Cabinet revolts usually fizzle out. Those involved may not have the same preoccupations. They may not trust or even like one another. They may have different bottom lines. In any event, the Prime Minister, not the potential rebels, controls the agenda and paperwork, and the Cabinet does not usually vote. Furthermore, she can probably rely on a majority of its members if it comes to a crunch. If they can’t get their way, very few of the dissidents who met yesterday at the Foreign Office – one account claims nine, others settle on seven – have an incentive to resign, though Andrea Leadsom might just feel she has little to lose by going. Departures from the top table would risk toppling Theresa May – by incentivising backbenchers to force a leadership ballot – and boosting Jeremy Corbyn.
There are claims this morning that the Prime Minister has squared one of the unhappy Brexiteers, Liam Fox. The others named are: Boris Johnson, David Davis, Michael Gove, Penny Mordaunt and Leadsom. Much may depend on the Cabinet’s key “swing voters” – Jeremy Hunt and especially Sajid Javid. Like other senior members of the Cabinet, he has met one on one with May, and has had less than a day to read some of the paperwork. ConservativeHome was told yesterday evening that he “will act in the national interest”.
So the usual rules of Cabinet meetings, formal and informal, favour the Prime Minister. The most likely endgame is that the meeting ends in agreement, and that Brexiteering Ministers brief that they have won concessions. But this is not a usual meeting – it is after all an awayday at Chequers – and the usual rules may not apply. Aggressive Downing Street briefing against Brexiteering Ministers this morning may not help.
We don’t know the full details of what May will propose today. What leaked out yesterday left us struggling to find a comparison. It was claimed that the Prime Minister now wants alignment with the Single Market in manufactures, and believes we must endure elements of the Customs Union, under the backstop provision, until the new Facilitated Customs Arrangement is ready to implement. That date could be well after the next election.
This would be a closer arrangement to the EU than either Norway’s or Switzerland’s, since neither are bound by the Common External Tariff – though May at least seems committed, given her Home Office background, to regaining control of immigration, trading off potential access to Britain for EU citizens against full access to the EU for British services. However, today’s reports suggest that the proposed relationship with the EU could be even closer than yesterday’s reports suggested, with harmonisation of manufacturing rules (not just alignment, from which it is easier to diverge) and the courts obliged in some cases to follow ECJ jurisprudence.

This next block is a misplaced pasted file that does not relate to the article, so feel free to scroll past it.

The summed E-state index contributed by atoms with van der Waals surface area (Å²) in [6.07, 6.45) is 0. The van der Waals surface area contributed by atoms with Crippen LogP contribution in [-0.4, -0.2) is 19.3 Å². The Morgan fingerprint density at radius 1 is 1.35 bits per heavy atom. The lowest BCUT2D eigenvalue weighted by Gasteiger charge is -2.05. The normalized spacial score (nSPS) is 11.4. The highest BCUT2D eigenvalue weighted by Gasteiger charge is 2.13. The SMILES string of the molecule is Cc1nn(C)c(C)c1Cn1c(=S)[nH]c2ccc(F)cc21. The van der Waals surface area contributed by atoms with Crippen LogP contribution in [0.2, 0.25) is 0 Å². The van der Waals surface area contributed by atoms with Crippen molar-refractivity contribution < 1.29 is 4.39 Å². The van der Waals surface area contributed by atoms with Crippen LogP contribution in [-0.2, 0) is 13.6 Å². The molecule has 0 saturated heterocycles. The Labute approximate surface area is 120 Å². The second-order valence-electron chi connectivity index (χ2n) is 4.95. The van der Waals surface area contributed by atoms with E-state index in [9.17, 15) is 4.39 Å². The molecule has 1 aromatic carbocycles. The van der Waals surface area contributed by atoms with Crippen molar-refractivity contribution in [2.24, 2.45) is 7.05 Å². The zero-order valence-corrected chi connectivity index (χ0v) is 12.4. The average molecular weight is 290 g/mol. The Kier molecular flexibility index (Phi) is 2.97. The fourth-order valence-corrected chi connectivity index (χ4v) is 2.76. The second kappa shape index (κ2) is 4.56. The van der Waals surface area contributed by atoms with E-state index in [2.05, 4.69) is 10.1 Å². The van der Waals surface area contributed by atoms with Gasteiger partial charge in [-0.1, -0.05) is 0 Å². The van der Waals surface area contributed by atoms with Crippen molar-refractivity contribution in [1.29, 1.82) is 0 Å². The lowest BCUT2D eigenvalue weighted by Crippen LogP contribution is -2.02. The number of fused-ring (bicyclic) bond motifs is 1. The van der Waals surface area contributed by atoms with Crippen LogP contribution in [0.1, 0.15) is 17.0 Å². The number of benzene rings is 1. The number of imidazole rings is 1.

In a nutshell, Johnson and Davis and Gove and company today need an alternative proposal for the UK-Ireland impasse. May’s reported ideas – elements of the customs partnership, plus harmonisation for manufactures and agricultural products – are designed to avoid a hard border. The Brexiteers need a workable route to delivering “Canada Plus Plus Plus” instead.
They will certainly fight for the right to diverge when it comes to regulation. Agreement of whatever kind later today, or early tomorrow, may not be the end of it, even if there are no resignations. At the least, the Prime Minister is proposing the softest possible Brexit within the red lines she has set out. At the most, her new proposals cross those lines.
That would push us towards leadership challenge country – and a contradiction. Most Conservative MPs want May to stay for the time being: after all, a leadership election would paralyse the Government and stall the negotiation. And there is no agreed successor. But they cannot truthfully claim to have confidence in the Prime Minister. This site scarcely knows a single one who believes that she can lead the Party into the next election. Downing Street is quoted this morning as saying that dissident Ministers will be faced down – one report criticises “ego-driven” Cabinet ministers. But May is not in a strong position to issue threats.
Our Brexiteering frog worked out some weeks ago that the temperature of the water in which he swims is gradually rising. What may count most today is not whether the water boils over, but whether his temper and patience do so instead – or first.